Divorce Application: What to do if your spouse cannot be found
It happens. You were young and you thought you had met your soulmate. You plan out your future together and when you turned 18, the both of you decide to get married. Unfortunately, your partner found love elsewhere and the both of you decide it would be best to separate and you never see him again. Five years have passed and you have forgotten about your partner. Fortunately for you, you meet someone new, and after hitting it off, they decide to propose to you. At that moment, you realize, you have never officially divorced your long-lost love. So what do you do next?
In a divorce proceeding, a writ of divorce will be issued by the Court. This writ has to be brought to the attention of your spouse, and this is usually executed through personal service. A personal service is where a copy of the writ is personally delivered to your spouse by an authorized person such as a process server of the Court, or by a solicitor or a solicitor’s clerk whose name and particulars have been notified to the Registrar.
However, what if there comes a situation where your spouse refuses to accept the personal service or that they can no longer be found at their last known place of residence? If you find yourself in this situation, you can apply for an order for substituted service from the Court.
What is an Order for Substituted Service
An order for substituted service is an order by a Judge of the Court to effect the writ of divorce, to be served through alternative means.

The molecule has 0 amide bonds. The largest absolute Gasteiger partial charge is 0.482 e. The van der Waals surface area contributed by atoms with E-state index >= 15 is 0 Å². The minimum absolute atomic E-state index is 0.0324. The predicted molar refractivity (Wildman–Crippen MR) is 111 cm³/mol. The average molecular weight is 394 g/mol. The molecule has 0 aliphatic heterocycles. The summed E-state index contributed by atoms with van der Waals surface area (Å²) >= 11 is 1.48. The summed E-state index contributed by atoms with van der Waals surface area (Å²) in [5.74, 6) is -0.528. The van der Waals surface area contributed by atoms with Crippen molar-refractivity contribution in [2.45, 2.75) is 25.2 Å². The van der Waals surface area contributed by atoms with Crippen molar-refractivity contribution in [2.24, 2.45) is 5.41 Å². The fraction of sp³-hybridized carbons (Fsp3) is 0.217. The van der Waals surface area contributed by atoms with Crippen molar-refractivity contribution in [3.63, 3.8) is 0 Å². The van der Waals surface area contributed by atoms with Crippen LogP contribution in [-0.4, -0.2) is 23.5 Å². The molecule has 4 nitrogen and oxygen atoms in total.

Before the application of an order for substituted service can be made, you must first make at least two reasonable attempts at personal service. A reasonable attempt at effecting a personal service, for example, can be visiting your spouse’s last known residential address. Once this has failed, an order for substituted service is passed if it appears to the Court that it is impracticable through personal service to serve the writ of divorce to your spouse. This will include any affidavits from you containing relevant information pertaining to the mode of substituted service.
Examples of Substituted Service
Substituted Service by Way of Prepaid AR Registered Post
If by chance you are able to source out the residential address of your spouse, be it through friends, relative or other means, or if the address is an overseas address, you can apply for a substituted service through prepaid AR registered post. You must also show to the Court why you would have a strong reason to believe that your spouse is the owner or residing in this location. To avoid any doubt, a substituted service via AR registered post will be deemed to have been effective when the postal service has delivered the document, or have attempted to deliver the document (in cases where no one is present or willing to accept the document).
Substituted Service by Way of Electronic Means
Electronic Means as defined in O 62 r 5(4) of the Rules of Court includes means such as ‘electronic mail or Internet transmission as the Court may specify.’
Justifying substituted service through ‘electronic mail’ is uncontroversial as it just needs to be shown that the electronic mail account which the writ of divorce will be sent to belongs to your spouse and that the account is still active. ‘Internet transmission’ on the other hand can encompass various Internet services such as Skype, Facebook, Whatsapp and internet message boards as seen in Storey, David Ian Andrew v Planet Arkadia Pte Ltd and others.
You must first prove that the electronic platform that you wish to use as a substituted service is either used by or recently used by your spouse. This can be done by,
(1) Proving that the Electronic Platform in Question is used by Your Spouse:
(i) For email, instant messaging, internet message boards, or smartphone messaging platforms, proof of a message whereby the user has explicitly self-identified or signed off as your spouse; or a message that shows, in the context of the dispute, that the user is your spouse
(ii) For social media platforms, the profile name and profile picture (or other posted pictures) should match your spouse’s, and if the parties have met the profile picture (or other posted pictures) should be attested to match.